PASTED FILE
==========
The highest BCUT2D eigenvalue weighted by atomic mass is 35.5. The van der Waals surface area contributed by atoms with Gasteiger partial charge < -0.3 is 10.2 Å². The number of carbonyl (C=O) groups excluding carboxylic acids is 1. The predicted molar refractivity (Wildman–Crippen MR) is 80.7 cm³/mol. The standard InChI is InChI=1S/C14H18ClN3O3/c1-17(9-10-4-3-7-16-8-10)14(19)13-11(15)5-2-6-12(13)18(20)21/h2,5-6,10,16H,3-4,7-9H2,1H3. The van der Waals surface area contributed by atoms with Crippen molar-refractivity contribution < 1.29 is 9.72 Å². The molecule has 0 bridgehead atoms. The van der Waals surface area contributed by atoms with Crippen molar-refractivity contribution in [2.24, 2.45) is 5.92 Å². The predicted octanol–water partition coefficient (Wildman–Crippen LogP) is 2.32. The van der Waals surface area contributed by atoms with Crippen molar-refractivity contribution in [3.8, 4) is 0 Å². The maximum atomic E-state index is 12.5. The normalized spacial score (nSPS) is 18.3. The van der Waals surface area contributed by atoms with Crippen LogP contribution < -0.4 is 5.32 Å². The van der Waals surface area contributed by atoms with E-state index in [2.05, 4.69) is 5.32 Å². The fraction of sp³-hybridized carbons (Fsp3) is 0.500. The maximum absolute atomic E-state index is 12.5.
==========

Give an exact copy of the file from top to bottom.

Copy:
The highest BCUT2D eigenvalue weighted by atomic mass is 35.5. The van der Waals surface area contributed by atoms with Gasteiger partial charge < -0.3 is 10.2 Å². The number of carbonyl (C=O) groups excluding carboxylic acids is 1. The predicted molar refractivity (Wildman–Crippen MR) is 80.7 cm³/mol. The standard InChI is InChI=1S/C14H18ClN3O3/c1-17(9-10-4-3-7-16-8-10)14(19)13-11(15)5-2-6-12(13)18(20)21/h2,5-6,10,16H,3-4,7-9H2,1H3. The van der Waals surface area contributed by atoms with Crippen molar-refractivity contribution < 1.29 is 9.72 Å². The molecule has 0 bridgehead atoms. The van der Waals surface area contributed by atoms with Crippen molar-refractivity contribution in [2.24, 2.45) is 5.92 Å². The predicted octanol–water partition coefficient (Wildman–Crippen LogP) is 2.32. The van der Waals surface area contributed by atoms with Crippen molar-refractivity contribution in [3.8, 4) is 0 Å². The maximum atomic E-state index is 12.5. The normalized spacial score (nSPS) is 18.3. The van der Waals surface area contributed by atoms with Crippen LogP contribution < -0.4 is 5.32 Å². The van der Waals surface area contributed by atoms with E-state index in [2.05, 4.69) is 5.32 Å². The fraction of sp³-hybridized carbons (Fsp3) is 0.500. The maximum absolute atomic E-state index is 12.5.